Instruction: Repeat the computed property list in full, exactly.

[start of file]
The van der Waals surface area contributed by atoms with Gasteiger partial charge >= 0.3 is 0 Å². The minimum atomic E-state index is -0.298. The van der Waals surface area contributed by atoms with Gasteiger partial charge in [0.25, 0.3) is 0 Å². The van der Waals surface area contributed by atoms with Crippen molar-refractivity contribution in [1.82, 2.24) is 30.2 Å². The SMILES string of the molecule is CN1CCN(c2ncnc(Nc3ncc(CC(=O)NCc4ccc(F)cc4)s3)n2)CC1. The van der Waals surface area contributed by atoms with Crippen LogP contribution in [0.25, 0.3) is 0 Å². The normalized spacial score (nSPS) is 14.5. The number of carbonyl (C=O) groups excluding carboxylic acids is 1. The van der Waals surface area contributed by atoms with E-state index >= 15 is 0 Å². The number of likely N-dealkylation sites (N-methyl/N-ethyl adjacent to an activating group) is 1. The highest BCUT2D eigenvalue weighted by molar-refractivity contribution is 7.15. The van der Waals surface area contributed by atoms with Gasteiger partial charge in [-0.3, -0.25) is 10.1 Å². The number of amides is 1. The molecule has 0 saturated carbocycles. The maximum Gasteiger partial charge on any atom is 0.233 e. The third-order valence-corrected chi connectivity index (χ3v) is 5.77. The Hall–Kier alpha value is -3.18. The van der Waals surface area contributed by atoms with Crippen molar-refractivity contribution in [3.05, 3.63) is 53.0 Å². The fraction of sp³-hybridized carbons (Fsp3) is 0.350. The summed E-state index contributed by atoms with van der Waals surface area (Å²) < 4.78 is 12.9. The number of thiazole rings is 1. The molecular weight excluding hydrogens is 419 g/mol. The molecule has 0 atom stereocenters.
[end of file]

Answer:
The van der Waals surface area contributed by atoms with Gasteiger partial charge >= 0.3 is 0 Å². The minimum atomic E-state index is -0.298. The van der Waals surface area contributed by atoms with Gasteiger partial charge in [0.25, 0.3) is 0 Å². The van der Waals surface area contributed by atoms with Crippen molar-refractivity contribution in [1.82, 2.24) is 30.2 Å². The SMILES string of the molecule is CN1CCN(c2ncnc(Nc3ncc(CC(=O)NCc4ccc(F)cc4)s3)n2)CC1. The van der Waals surface area contributed by atoms with Crippen LogP contribution in [0.25, 0.3) is 0 Å². The normalized spacial score (nSPS) is 14.5. The number of carbonyl (C=O) groups excluding carboxylic acids is 1. The van der Waals surface area contributed by atoms with E-state index >= 15 is 0 Å². The number of likely N-dealkylation sites (N-methyl/N-ethyl adjacent to an activating group) is 1. The highest BCUT2D eigenvalue weighted by molar-refractivity contribution is 7.15. The van der Waals surface area contributed by atoms with Gasteiger partial charge in [-0.3, -0.25) is 10.1 Å². The number of amides is 1. The molecule has 0 saturated carbocycles. The maximum Gasteiger partial charge on any atom is 0.233 e. The third-order valence-corrected chi connectivity index (χ3v) is 5.77. The Hall–Kier alpha value is -3.18. The van der Waals surface area contributed by atoms with Crippen molar-refractivity contribution in [3.05, 3.63) is 53.0 Å². The fraction of sp³-hybridized carbons (Fsp3) is 0.350. The summed E-state index contributed by atoms with van der Waals surface area (Å²) < 4.78 is 12.9. The number of thiazole rings is 1. The molecular weight excluding hydrogens is 419 g/mol. The molecule has 0 atom stereocenters.